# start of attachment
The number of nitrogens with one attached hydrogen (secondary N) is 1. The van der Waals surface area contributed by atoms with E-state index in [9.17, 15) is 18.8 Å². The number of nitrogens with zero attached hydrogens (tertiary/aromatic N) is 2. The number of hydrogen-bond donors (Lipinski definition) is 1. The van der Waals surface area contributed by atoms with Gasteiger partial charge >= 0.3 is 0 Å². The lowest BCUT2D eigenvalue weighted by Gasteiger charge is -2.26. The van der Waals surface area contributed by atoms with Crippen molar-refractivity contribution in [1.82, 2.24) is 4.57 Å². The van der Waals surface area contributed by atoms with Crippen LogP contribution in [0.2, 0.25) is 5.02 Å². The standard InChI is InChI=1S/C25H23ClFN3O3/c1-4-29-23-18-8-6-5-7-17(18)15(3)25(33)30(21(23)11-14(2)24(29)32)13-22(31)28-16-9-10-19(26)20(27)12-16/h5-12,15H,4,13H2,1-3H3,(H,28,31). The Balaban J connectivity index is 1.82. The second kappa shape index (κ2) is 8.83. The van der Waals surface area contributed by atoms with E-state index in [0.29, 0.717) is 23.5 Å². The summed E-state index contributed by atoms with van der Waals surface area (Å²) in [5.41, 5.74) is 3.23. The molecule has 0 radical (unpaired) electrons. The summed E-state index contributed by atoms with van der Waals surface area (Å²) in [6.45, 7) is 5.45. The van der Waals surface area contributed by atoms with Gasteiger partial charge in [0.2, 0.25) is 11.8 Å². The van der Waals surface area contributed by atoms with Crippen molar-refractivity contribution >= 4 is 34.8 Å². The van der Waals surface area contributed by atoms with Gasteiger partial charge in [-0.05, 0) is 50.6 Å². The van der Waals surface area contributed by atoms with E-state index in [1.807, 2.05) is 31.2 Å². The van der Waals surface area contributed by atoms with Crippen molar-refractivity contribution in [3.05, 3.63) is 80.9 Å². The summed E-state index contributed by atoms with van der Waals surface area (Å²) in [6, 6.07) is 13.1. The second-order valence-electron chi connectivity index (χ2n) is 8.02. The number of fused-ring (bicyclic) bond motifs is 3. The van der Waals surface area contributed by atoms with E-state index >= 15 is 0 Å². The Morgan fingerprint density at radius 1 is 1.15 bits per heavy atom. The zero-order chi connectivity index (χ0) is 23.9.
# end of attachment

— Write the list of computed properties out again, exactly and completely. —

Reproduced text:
The number of nitrogens with one attached hydrogen (secondary N) is 1. The van der Waals surface area contributed by atoms with E-state index in [9.17, 15) is 18.8 Å². The number of nitrogens with zero attached hydrogens (tertiary/aromatic N) is 2. The number of hydrogen-bond donors (Lipinski definition) is 1. The van der Waals surface area contributed by atoms with Gasteiger partial charge >= 0.3 is 0 Å². The lowest BCUT2D eigenvalue weighted by Gasteiger charge is -2.26. The van der Waals surface area contributed by atoms with Crippen molar-refractivity contribution in [1.82, 2.24) is 4.57 Å². The van der Waals surface area contributed by atoms with Crippen LogP contribution in [0.2, 0.25) is 5.02 Å². The standard InChI is InChI=1S/C25H23ClFN3O3/c1-4-29-23-18-8-6-5-7-17(18)15(3)25(33)30(21(23)11-14(2)24(29)32)13-22(31)28-16-9-10-19(26)20(27)12-16/h5-12,15H,4,13H2,1-3H3,(H,28,31). The Balaban J connectivity index is 1.82. The second kappa shape index (κ2) is 8.83. The van der Waals surface area contributed by atoms with E-state index in [0.29, 0.717) is 23.5 Å². The summed E-state index contributed by atoms with van der Waals surface area (Å²) in [5.41, 5.74) is 3.23. The molecule has 0 radical (unpaired) electrons. The summed E-state index contributed by atoms with van der Waals surface area (Å²) in [6.45, 7) is 5.45. The van der Waals surface area contributed by atoms with Gasteiger partial charge in [0.2, 0.25) is 11.8 Å². The van der Waals surface area contributed by atoms with Crippen molar-refractivity contribution >= 4 is 34.8 Å². The van der Waals surface area contributed by atoms with Gasteiger partial charge in [-0.05, 0) is 50.6 Å². The van der Waals surface area contributed by atoms with E-state index in [1.807, 2.05) is 31.2 Å². The van der Waals surface area contributed by atoms with Crippen molar-refractivity contribution in [3.05, 3.63) is 80.9 Å². The summed E-state index contributed by atoms with van der Waals surface area (Å²) in [6, 6.07) is 13.1. The second-order valence-electron chi connectivity index (χ2n) is 8.02. The number of fused-ring (bicyclic) bond motifs is 3. The van der Waals surface area contributed by atoms with E-state index >= 15 is 0 Å². The Morgan fingerprint density at radius 1 is 1.15 bits per heavy atom. The zero-order chi connectivity index (χ0) is 23.9.